She had noticed that I had noticed the small paint can she was carrying and told me she was painting her granddaddy’s store across the street. I had not wanted to be rude and ask why she was carrying that can of paint around.  She pointed over at the old store front and said that she had painted the trim around the window a few days ago but she didn’t like the green paint she had used so was now painting over it with white. 

I asked if she lived in the house by the old store and she said she didn’t; she lived in the large old faded yellow house that was two buildings up.  She was born in 1938 and grew up around here as she circled her arm indicating right there around the old store. I asked if she had been born there but she said she hadn’t and she pointed somewhere off to the west and said she’d been born out at the family farm over there.

Front Window of the Old Store

We continued to chat, and I finally got around to asking her name which was Sandra. She told me all about the church and her childhood repeating some things like those of us who are a little older are apt to do.  The old church, while not abandoned completely, needs too many repairs and, no, they don’t have church there anymore.

Girdletree Methodist Church Cornerstone
Girdletree Methodist Church Sign (unusual to have stained glass tokens on a church sign)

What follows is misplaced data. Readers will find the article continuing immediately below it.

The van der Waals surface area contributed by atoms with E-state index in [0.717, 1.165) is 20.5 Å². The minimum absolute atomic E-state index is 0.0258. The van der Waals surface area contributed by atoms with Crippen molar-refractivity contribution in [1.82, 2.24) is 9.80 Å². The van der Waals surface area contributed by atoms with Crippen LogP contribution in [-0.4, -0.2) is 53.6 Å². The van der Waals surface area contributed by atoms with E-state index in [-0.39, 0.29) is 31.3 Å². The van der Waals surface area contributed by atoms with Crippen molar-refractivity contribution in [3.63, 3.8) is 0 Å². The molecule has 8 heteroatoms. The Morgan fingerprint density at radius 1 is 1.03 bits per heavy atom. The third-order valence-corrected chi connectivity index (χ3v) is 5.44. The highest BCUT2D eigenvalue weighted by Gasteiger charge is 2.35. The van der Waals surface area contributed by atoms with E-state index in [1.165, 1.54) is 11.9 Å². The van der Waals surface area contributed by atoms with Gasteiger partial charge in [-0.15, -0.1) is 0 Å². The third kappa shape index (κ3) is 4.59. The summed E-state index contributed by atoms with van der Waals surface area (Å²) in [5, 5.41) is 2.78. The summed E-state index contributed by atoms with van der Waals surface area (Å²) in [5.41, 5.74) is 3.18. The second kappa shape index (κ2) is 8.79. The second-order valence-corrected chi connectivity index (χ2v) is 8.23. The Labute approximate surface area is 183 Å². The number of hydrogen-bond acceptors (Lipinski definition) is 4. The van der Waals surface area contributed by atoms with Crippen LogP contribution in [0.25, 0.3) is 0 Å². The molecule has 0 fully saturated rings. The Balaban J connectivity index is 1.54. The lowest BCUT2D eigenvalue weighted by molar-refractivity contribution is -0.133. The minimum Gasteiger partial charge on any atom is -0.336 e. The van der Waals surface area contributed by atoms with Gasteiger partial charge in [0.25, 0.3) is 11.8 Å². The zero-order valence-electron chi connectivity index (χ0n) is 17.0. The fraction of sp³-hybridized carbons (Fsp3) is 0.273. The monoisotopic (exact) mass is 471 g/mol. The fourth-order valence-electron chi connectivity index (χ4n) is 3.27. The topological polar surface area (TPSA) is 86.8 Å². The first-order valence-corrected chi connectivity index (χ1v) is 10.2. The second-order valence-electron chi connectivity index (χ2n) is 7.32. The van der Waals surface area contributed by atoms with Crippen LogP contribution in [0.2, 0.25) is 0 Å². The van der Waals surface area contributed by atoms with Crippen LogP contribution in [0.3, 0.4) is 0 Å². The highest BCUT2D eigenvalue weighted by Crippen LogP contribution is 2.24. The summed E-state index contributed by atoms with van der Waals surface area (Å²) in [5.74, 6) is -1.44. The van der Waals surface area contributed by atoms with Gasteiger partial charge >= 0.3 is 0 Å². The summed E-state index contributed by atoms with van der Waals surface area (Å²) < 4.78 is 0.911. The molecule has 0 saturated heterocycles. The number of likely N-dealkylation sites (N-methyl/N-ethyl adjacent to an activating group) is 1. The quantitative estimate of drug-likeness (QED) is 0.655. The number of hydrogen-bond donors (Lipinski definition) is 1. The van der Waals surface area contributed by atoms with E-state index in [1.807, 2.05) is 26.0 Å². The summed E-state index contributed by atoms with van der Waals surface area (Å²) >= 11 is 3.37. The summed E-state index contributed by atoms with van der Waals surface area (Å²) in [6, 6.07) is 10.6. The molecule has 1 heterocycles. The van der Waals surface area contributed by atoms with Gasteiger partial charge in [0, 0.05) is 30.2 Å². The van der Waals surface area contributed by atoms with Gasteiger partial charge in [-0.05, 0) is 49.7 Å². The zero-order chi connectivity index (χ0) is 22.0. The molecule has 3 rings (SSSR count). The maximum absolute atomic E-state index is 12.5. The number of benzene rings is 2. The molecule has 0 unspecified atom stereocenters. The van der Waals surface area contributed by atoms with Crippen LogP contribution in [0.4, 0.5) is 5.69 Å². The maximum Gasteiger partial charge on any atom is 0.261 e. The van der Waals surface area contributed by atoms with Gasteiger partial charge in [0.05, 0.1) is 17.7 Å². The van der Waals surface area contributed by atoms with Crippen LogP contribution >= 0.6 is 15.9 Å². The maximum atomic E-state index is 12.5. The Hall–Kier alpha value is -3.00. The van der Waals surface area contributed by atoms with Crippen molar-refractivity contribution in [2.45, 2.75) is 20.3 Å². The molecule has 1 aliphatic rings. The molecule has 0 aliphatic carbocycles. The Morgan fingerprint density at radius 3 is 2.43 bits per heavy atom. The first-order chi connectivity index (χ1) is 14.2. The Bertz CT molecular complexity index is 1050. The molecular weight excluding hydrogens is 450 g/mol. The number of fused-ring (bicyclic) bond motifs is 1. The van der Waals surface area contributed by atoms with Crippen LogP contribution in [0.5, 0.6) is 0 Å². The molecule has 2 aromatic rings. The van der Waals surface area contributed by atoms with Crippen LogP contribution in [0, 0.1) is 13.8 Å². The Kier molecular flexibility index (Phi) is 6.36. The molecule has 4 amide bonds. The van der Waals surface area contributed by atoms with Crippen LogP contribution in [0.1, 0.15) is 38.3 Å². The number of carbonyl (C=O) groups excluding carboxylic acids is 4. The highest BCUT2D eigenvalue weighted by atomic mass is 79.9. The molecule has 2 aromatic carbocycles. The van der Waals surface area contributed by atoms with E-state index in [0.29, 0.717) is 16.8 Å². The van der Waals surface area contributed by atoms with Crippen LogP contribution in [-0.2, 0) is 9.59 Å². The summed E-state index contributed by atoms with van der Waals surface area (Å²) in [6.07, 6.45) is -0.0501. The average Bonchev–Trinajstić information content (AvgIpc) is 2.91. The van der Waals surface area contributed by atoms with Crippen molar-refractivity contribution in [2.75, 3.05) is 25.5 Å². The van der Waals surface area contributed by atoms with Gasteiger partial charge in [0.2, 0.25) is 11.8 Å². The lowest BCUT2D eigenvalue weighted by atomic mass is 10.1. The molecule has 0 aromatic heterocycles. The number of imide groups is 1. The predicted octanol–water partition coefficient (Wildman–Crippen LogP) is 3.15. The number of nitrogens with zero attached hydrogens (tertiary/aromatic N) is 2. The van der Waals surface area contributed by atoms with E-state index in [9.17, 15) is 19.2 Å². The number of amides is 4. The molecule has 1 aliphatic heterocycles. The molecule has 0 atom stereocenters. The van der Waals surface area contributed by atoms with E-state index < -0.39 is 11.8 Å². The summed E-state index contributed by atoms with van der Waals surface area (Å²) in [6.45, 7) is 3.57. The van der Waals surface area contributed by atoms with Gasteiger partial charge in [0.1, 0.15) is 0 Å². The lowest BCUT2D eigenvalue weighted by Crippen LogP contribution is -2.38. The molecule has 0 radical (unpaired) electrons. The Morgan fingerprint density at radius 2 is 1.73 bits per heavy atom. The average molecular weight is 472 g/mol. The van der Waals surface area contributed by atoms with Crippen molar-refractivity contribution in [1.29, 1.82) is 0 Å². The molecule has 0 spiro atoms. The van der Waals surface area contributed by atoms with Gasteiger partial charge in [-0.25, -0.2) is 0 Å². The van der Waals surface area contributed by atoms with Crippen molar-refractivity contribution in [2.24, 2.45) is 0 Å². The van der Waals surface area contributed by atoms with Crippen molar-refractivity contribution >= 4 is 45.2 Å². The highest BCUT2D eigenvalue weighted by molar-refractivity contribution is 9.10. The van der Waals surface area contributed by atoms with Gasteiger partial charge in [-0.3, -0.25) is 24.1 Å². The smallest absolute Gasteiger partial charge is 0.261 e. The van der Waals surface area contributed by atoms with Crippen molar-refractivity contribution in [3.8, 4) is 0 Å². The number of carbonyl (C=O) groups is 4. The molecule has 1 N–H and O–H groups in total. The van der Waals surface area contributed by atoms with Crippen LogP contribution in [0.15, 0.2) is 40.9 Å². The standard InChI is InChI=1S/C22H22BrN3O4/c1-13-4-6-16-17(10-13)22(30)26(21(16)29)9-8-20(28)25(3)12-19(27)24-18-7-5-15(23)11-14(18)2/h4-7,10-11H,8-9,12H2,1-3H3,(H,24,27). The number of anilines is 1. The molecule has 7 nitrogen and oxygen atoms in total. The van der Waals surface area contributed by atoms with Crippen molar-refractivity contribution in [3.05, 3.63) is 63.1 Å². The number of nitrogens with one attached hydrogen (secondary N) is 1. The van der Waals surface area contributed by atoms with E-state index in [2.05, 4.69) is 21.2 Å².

Ms. Sandra said the church closed in 1969 and had been deeded to the Historical Foundation who was trying to raise the funds for the new roof.  The congregation has moved on to another church in the area although the old fellowship hall out back which is newer and a bit more restored is rented out by another church for its services. The other folks from that other church had done a lots to fix it up…you just wouldn’t believe all they’d done and how nice it looked.

Ms. Sandra had to get back to her painting so she headed on back across the road and we had to get back on the road headed home but her shared memories left me with a warm feeling for the town and church and a little girl named Sandra who’d been born there and never left. I imagine her going to church with her granddaddy and grandmama way back when the steeple was newly built after the first one had burned. I see them there standing in the sanctuary singing hymns and bowing their heads to pray as the sunlight filters through the stained-glass windows painting the air with the beauty of the Lord’s love and goodness. All that remains now are the blessings and prayers that once filled the church and the memories of that young girl that have sustained her for all the days of her life.